Although, another more well-known debug menu exists as well — one intended to be used during the game, similar to Super Mario RPG. This menu is also reachable via one of the options from the former... and is significantly trickier to figure out, since it remains untranslated from Japanese despite the lack of a Japanese font. Only a few words are recognisable as compressed garbled Engrish — "SUND" for Sound, "TRP-T" for Teleport, and "GtZStTI" for Goods Edit, for example.
Deconstruction: Of the "young kids saving the world" plot. While innocent undertones are included, it factors in several characters emotions and thoughts and brings light to several disturbing tones in stories of the sort, such as Ness's homesickness, and Giygas being a child when you kill him/her/them/it.
Deep South: Twoson can be depicted as this, which is not without reason (it's named after and is pronounced the same as Tuscon, Arizona). It can also be depicted as a Sweet Home Alabama.
Degraded Boss: The Kraken. When you first fight him he is a major boss who capsized your boat. The upgraded versions of him you fight later appear as regular enemies and can be taken out by Ness alone with out much trouble.
Desert Skull: You can actually have a conversation with a cattle skeleton in the Dusty Dunes Desert.
Any character, if their Guts stat is sufficiently high, will hang in there through repeated mortal blows for a very long times - enough, usually, to heal them completely.
The Hit Points in this game rolls down, much like a odometer in your car. When a character takes enough damage to be knocked out, it will say "X has taken Y points of mortal damage!" but they won't actually die until the meter rolls down to zero. This will lead to you rushing to heal the party member or end the battle before their HP counter rolls down to zero and they die. There's a chance that the game will omit the "mortal" part in the message and the meter will stop at one instead of zero, the chances of this happening depends on the character's Guts stat.
There's also an item called the "Sudden Guts Pill" that, when used in battle, will temporarily double the character's Guts stat for the duration. However, it's incredibly rare, and the one shop that has it sells it at a ridiculous price.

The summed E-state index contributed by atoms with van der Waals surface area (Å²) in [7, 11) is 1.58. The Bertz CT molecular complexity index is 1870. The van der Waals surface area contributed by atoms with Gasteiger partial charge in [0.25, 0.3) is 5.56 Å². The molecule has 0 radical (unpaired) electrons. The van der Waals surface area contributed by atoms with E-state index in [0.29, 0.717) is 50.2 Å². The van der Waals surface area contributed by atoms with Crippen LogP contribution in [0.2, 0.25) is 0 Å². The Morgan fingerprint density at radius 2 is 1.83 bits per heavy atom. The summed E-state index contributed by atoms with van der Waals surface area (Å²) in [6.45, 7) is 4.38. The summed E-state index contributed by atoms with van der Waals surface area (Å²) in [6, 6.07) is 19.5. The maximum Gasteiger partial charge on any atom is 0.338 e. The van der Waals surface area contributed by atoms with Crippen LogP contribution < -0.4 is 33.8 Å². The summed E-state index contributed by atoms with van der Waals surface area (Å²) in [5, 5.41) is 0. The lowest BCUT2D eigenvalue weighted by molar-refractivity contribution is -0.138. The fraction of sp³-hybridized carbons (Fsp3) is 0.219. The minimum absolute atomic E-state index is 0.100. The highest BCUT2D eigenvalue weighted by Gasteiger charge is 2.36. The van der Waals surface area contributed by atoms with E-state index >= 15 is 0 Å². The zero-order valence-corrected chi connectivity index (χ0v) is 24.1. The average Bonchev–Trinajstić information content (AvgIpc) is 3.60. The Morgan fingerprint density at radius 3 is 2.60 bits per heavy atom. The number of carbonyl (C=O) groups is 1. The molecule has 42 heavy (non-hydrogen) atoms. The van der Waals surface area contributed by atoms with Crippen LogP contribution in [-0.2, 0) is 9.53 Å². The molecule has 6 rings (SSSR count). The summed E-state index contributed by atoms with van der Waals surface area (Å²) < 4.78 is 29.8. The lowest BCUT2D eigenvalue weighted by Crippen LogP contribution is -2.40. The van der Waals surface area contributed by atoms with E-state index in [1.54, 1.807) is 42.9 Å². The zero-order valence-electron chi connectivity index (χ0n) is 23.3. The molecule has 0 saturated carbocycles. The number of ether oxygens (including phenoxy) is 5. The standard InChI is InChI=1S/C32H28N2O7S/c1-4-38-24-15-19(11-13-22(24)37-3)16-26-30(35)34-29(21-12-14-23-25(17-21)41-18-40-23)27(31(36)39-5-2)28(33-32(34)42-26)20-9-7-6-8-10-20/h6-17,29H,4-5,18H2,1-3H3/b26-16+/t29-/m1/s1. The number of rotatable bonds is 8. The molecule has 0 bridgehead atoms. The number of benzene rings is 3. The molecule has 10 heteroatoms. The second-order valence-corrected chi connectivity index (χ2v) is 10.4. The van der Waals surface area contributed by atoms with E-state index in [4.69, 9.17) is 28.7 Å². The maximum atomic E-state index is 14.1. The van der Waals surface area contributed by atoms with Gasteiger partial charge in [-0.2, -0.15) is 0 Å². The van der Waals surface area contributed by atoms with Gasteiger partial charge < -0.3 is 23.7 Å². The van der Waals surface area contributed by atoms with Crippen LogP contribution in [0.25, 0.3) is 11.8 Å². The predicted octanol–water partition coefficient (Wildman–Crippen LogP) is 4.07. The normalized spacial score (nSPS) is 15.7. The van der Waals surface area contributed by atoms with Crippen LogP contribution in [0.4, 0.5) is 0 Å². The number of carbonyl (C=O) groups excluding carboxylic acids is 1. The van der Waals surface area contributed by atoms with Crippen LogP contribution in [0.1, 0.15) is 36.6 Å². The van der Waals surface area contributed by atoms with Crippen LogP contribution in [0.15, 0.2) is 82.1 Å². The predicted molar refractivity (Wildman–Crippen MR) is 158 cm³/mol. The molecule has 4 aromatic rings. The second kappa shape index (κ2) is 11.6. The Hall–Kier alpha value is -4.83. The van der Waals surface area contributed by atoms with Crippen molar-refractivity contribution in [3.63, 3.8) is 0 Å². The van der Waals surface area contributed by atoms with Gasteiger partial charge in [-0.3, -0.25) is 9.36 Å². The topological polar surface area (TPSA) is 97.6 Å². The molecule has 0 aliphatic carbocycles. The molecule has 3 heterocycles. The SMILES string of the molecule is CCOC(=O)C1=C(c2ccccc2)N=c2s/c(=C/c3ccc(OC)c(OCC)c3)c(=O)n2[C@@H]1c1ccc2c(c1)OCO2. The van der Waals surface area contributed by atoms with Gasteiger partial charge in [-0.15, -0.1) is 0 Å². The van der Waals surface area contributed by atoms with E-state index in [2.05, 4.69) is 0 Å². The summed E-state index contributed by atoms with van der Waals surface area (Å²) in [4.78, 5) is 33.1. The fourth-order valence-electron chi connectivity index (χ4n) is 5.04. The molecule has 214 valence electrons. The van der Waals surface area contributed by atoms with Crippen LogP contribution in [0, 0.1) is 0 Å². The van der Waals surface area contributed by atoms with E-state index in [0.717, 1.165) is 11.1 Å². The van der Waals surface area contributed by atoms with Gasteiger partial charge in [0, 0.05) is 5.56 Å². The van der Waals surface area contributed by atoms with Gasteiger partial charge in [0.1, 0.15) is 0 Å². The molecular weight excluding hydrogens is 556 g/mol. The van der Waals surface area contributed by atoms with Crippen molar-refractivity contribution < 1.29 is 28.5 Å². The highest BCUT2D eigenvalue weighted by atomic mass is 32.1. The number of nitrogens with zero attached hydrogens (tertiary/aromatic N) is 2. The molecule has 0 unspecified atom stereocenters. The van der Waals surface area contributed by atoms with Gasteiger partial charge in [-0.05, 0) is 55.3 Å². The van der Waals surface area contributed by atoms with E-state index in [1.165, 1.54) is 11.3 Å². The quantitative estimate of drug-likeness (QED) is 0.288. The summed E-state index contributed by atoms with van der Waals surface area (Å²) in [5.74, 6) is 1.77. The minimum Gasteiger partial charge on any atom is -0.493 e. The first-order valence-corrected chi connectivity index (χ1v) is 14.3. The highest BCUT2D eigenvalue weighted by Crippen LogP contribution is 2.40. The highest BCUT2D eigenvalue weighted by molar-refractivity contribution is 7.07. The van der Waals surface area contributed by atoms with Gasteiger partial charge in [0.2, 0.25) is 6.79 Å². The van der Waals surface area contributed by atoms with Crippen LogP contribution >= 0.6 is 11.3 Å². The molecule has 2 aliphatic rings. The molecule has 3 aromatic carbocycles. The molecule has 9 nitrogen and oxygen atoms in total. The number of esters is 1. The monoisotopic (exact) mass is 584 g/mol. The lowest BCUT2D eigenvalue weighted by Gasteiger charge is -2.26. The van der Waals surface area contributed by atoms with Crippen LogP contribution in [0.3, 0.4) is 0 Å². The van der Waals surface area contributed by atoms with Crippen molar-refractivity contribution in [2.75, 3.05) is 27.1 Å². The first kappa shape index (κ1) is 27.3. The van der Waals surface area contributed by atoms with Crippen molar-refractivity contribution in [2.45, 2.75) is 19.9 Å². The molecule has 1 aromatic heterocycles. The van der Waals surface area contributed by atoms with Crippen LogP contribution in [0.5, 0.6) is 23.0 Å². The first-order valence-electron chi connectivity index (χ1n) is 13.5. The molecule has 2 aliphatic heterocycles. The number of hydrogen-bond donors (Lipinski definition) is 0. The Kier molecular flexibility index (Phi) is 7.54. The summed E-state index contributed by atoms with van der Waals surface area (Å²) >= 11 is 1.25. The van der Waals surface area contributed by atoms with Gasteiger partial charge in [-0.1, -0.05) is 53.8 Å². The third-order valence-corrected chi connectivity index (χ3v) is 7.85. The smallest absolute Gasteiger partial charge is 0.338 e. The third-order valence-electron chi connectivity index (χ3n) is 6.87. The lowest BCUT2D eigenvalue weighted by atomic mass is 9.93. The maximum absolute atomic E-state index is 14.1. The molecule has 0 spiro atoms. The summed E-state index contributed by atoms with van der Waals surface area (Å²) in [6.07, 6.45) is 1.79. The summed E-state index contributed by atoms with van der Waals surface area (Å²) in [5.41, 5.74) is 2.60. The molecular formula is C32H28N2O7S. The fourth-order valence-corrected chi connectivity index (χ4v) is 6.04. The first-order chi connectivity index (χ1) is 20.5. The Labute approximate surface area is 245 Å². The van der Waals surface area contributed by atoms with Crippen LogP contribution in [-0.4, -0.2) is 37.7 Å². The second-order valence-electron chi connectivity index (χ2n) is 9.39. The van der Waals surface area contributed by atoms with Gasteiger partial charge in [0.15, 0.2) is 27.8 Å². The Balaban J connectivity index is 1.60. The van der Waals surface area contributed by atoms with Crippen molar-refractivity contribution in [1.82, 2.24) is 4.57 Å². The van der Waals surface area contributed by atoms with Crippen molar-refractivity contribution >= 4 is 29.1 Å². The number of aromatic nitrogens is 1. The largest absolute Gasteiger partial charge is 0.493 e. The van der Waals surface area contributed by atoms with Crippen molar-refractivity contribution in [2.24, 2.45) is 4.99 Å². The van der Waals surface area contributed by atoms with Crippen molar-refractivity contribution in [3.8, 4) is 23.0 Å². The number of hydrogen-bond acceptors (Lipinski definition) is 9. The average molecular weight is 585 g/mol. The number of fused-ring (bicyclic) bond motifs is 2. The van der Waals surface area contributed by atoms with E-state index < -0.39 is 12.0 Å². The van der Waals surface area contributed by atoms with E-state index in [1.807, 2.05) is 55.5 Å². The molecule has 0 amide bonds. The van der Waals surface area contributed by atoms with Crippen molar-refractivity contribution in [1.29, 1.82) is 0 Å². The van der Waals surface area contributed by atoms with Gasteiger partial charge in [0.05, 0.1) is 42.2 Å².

In the Playable Epilogue, Ness can finally return the map to the Onett library and the bike to the Twoson bicycle shop. How considerate!
If you take said bike into the rain forest in said epilogue and ride it through the puddles, it gets its own unique sound effect that never plays at any other point in the game.
You're in a cave, where you need to give monkeys a certain item so they'll let you pass. Depending on the items that you have, this may or may not turn into a Chain of Deals-type quest. There are two monkeys that ask for Hamburgers... however, Double Burgers also fit the requirement.
Don't Explain the Joke: In the Japanese version, the welcome sign for Twoson tells you that it is the second town and asks, "Did you notice?" The English version handles this by saying, "We got this name because we weren't first."
Too many to list, but worthy of note is that the trope-naming New Age Retro Hippie was more simply known as a "carefree guy" in the Japanese version, with the English translation giving the trope name.
Threek was changed to Threed due to an oversight by the original writers — although it was most likely intended to sound like a combination of "three" and "eek!" due to the zombies, Nintendo of America didn't want people misreading it as "Three K," in other words, "KKK."
Offensive spells had their prefixes changed from PK (psychokinetic) to simply PSI in the translation, possibly for consistency with defensive moves like the shields.